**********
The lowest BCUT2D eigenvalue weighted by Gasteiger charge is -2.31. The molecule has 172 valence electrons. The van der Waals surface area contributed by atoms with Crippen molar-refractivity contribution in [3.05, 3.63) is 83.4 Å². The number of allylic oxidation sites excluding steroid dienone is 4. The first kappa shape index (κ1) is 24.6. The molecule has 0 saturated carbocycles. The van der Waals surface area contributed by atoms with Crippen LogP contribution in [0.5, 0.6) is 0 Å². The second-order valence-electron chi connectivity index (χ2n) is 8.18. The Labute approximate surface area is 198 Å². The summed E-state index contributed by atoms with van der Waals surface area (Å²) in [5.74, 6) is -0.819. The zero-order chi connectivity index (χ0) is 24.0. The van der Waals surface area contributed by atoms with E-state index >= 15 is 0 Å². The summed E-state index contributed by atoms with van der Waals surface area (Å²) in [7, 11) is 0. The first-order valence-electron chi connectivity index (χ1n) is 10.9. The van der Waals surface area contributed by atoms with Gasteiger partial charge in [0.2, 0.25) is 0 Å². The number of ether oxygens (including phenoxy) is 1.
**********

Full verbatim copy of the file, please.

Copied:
The lowest BCUT2D eigenvalue weighted by Gasteiger charge is -2.31. The molecule has 172 valence electrons. The van der Waals surface area contributed by atoms with Crippen molar-refractivity contribution in [3.05, 3.63) is 83.4 Å². The number of allylic oxidation sites excluding steroid dienone is 4. The first kappa shape index (κ1) is 24.6. The molecule has 0 saturated carbocycles. The van der Waals surface area contributed by atoms with Crippen LogP contribution in [0.5, 0.6) is 0 Å². The second-order valence-electron chi connectivity index (χ2n) is 8.18. The Labute approximate surface area is 198 Å². The summed E-state index contributed by atoms with van der Waals surface area (Å²) in [5.74, 6) is -0.819. The zero-order chi connectivity index (χ0) is 24.0. The van der Waals surface area contributed by atoms with E-state index >= 15 is 0 Å². The summed E-state index contributed by atoms with van der Waals surface area (Å²) in [7, 11) is 0. The first-order valence-electron chi connectivity index (χ1n) is 10.9. The van der Waals surface area contributed by atoms with Gasteiger partial charge in [0.2, 0.25) is 0 Å². The number of ether oxygens (including phenoxy) is 1.